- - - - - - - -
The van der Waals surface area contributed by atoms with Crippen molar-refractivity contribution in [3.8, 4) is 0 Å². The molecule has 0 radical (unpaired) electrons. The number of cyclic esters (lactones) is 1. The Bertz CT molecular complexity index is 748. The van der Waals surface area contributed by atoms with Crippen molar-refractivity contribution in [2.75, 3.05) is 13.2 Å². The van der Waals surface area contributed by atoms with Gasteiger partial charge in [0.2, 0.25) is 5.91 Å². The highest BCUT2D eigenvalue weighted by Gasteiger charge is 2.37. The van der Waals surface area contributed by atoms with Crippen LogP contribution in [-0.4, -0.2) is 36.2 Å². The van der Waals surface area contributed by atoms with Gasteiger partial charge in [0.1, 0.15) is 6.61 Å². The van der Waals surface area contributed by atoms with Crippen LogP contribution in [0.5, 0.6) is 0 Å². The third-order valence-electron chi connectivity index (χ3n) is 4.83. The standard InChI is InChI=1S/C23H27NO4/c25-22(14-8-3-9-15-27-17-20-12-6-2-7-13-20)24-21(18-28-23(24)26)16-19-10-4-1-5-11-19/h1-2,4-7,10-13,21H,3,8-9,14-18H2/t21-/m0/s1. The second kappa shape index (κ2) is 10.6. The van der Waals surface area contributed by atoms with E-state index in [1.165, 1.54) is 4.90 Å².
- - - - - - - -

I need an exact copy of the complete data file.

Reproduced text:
The van der Waals surface area contributed by atoms with Crippen molar-refractivity contribution in [3.8, 4) is 0 Å². The molecule has 0 radical (unpaired) electrons. The number of cyclic esters (lactones) is 1. The Bertz CT molecular complexity index is 748. The van der Waals surface area contributed by atoms with Crippen molar-refractivity contribution in [2.75, 3.05) is 13.2 Å². The van der Waals surface area contributed by atoms with Gasteiger partial charge in [0.2, 0.25) is 5.91 Å². The highest BCUT2D eigenvalue weighted by Gasteiger charge is 2.37. The van der Waals surface area contributed by atoms with Crippen LogP contribution in [-0.4, -0.2) is 36.2 Å². The van der Waals surface area contributed by atoms with Gasteiger partial charge in [0.1, 0.15) is 6.61 Å². The van der Waals surface area contributed by atoms with Crippen LogP contribution in [0.5, 0.6) is 0 Å². The third-order valence-electron chi connectivity index (χ3n) is 4.83. The standard InChI is InChI=1S/C23H27NO4/c25-22(14-8-3-9-15-27-17-20-12-6-2-7-13-20)24-21(18-28-23(24)26)16-19-10-4-1-5-11-19/h1-2,4-7,10-13,21H,3,8-9,14-18H2/t21-/m0/s1. The second kappa shape index (κ2) is 10.6. The van der Waals surface area contributed by atoms with E-state index in [1.165, 1.54) is 4.90 Å².